Editor’s note: This is the eighth of an eight-part position-by-position series analyzing the Falcons’ roster before they report for training camp. The rookies reported Tuesday, and the veterans report July 26.
FLOWERY BRANCH -- – The Matt Ryan era at quarterback is over.
It’s time to move on, and Falcons coach Arthur Smith was glad that he had Ryan for a season and has the utmost respect for the former signal-caller.
“He’d been here a long time as a franchise staple,” Smith told The Atlanta Journal-Constitution. “It’s going to be completely new look in there with Marcus Mariota and Desmond Ridder. Feleipe (Franks) will have to compete for some sort of role.”
Mariota, a No. 2 overall NFL draft pick and a Heisman Trophy winner, had been in exile on the Raiders bench for the past two seasons. He has a career 29-32 record with a playoff win under his belt.
“We have to make sure that we bring Marcus along, at the same time giving Des a fair shot,” Smith said. “But we’re not going to rush something for some agenda. The best player will play.”
So, the Falcons are unproven at the game’s premier position.
“We’re going to look to develop in that spot,” Smith said. “That was an old-school approach. I know that’s what Ron Wolf did (with the Green Bay Packers). You break training camp and you look over there you got Brett Favre, Mark Brunell, one of the Detmer brothers was there at some point, you had Matt Hasselbeck there at some point, you had Aaron Brooks from (the University of Virginia) at some point, and you had Kurt Warner, who couldn’t get through camp.”
It takes time to develop quarterbacks. Patrick Mahomes played in only one game of his rookie season under coach Andy Reid. When he was ready to play, the Chiefs set out on a Super Bowl journey.
“Why not, take shots and try to develop (a quarterback), especially with these longer seasons, when you get so thin,” Smith said. “Yeah, it’s great when you have your franchise quarterback, and everybody is looking for that, but (developing also helps) when you’re also thin at that position and the guy can’t play.
“Unfortunately, if he gets injured, even if he’s out only a week or two, that could cost you a trip to the postseason. As long as I’m here, we’ll continue to try to develop that (group).”
The Falcons elected not to bring in a fourth quarterback as a “camp arm.” They want Mariota and Ridder to get all of the practice work. Franks likely will get some work at the position, but he spent the offseason trying to convert to tight end.
The Falcons are not overly concerned about wearing out Mariota’s and Ridder’s passing arms.
“When you look at it in terms of the quarterbacks for live periods of practice, there is not a lot (of) taxing amount of periods where the ball is being thrown,” offensive coordinator Dave Ragone said. “We’ll be (mindful) as we watch the quarterbacks over in training camp. It’s obviously one of the things we’ll monitor.”
Ryan was a classic drop-back quarterback, while Mariota and Ridder are more athletic quarterbacks and products of collegiate-styled spread offenses. Ragone believes the Falcons’ system can shift to the traits of the quarterbacks.
“There are no limitations on the quarterbacks and what we are going to ask them to do,” Ragone said. “We’re going to try to grow with them and evolve with what we think makes the most sense. We’ll get the feedback from them and more importantly, when you watch the film, seeing where they are most comfortable. Obviously, that’s what we’ll do.”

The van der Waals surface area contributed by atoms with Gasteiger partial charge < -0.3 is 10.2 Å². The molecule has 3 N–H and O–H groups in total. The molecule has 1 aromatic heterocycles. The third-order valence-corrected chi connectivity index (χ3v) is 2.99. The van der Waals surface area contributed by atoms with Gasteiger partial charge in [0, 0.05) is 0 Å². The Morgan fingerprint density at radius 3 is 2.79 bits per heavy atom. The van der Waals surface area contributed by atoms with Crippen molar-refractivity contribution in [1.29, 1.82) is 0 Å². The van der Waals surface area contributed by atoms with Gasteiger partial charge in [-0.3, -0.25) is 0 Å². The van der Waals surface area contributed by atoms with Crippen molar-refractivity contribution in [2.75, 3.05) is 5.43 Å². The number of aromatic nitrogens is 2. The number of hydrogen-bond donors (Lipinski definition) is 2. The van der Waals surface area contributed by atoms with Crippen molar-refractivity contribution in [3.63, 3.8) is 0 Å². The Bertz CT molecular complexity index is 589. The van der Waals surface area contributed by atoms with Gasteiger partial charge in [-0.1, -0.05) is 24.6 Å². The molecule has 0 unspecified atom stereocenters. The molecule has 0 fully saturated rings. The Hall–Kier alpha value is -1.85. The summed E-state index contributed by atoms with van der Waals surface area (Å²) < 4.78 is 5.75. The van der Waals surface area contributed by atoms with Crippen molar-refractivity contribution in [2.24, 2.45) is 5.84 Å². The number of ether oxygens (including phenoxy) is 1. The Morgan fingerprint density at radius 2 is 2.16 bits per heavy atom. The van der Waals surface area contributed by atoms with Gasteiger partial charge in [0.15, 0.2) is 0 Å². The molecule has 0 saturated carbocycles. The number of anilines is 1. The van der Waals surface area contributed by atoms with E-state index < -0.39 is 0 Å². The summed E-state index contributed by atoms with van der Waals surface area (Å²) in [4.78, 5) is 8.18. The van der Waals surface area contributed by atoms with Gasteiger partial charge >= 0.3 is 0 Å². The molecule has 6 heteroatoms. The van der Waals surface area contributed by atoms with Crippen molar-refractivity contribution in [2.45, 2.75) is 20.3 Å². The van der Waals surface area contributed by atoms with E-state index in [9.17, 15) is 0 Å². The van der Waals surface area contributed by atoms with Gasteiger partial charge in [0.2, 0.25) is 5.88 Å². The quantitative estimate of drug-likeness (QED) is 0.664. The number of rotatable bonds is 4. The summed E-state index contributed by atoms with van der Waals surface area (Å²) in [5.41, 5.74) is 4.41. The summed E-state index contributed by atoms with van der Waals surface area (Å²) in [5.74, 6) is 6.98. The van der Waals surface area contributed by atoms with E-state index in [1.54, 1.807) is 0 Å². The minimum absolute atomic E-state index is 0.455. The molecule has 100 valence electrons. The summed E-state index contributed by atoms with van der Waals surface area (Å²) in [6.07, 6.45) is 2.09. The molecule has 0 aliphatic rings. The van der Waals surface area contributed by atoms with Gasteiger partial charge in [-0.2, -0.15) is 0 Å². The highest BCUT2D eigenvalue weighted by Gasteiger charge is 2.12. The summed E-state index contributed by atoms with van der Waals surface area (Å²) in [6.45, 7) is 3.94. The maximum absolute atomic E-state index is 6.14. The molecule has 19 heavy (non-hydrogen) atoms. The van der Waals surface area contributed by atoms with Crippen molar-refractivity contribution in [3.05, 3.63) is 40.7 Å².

Mariota was selected after Jameis Winston at the top of the 2015 draft. He is hoping to revive his once promising career. He was with the Titans and Arthur Smith for the first five seasons of his career.
“Throughout this process that was kind of my main goal was to find an opportunity to play,” Mariota said. “This presented itself and with the staff, with the relationships that I’ve had with these guys before, it made pretty much an easy transition and easy decision.”
Mariota believes he can flourish in the Falcons’ offense.
“I really believe in what Art is building here,” Mariota said. “And it’s just fun for me to come into work and be around a lot of good people.”
Mariota has to build chemistry with tight end Kyle Pitts and the rest of the Falcons’ revamped receiving corps.
“I mean, we get to do routes on air, full speed,” Mariota said. “We’re always constantly in communication, which is cool. I think, again, it’s a younger (group), but there’s also some guys that are older vets that have played that can share their experiences.”
Ridder had a strong offseason, but still must get more comfortable in the NFL game.
“We want plays designed within plays,” Ridder said. “We really want to go out there and get a certain play against a perfect look. So, we’re able to check into a play that we like rather than what we had on. For us, as quarterbacks it’s adding new checks every single day and then coming out here and (practicing) them.”
Ridder knows that he can’t gamble with the ball by forcing his throws.
“For me, that’s just playing smart, being a smart quarterback,” Ridder said. “Going out there and not taking too many hits. Being smart with the ball when you have it in your hands. Then when you go to throw it, being able to survive to the next play.”
D. Orlando Ledbetter, Esq is the award-winning Atlanta Falcons beat writer for the newspaper, has been on the staff since 2003. Every day D. Orlando strives to provide inside in the Falcons and the NFL. He finds the most joy in providing insight into the team, the coaching moves, the offseason business moves, the draft and the games.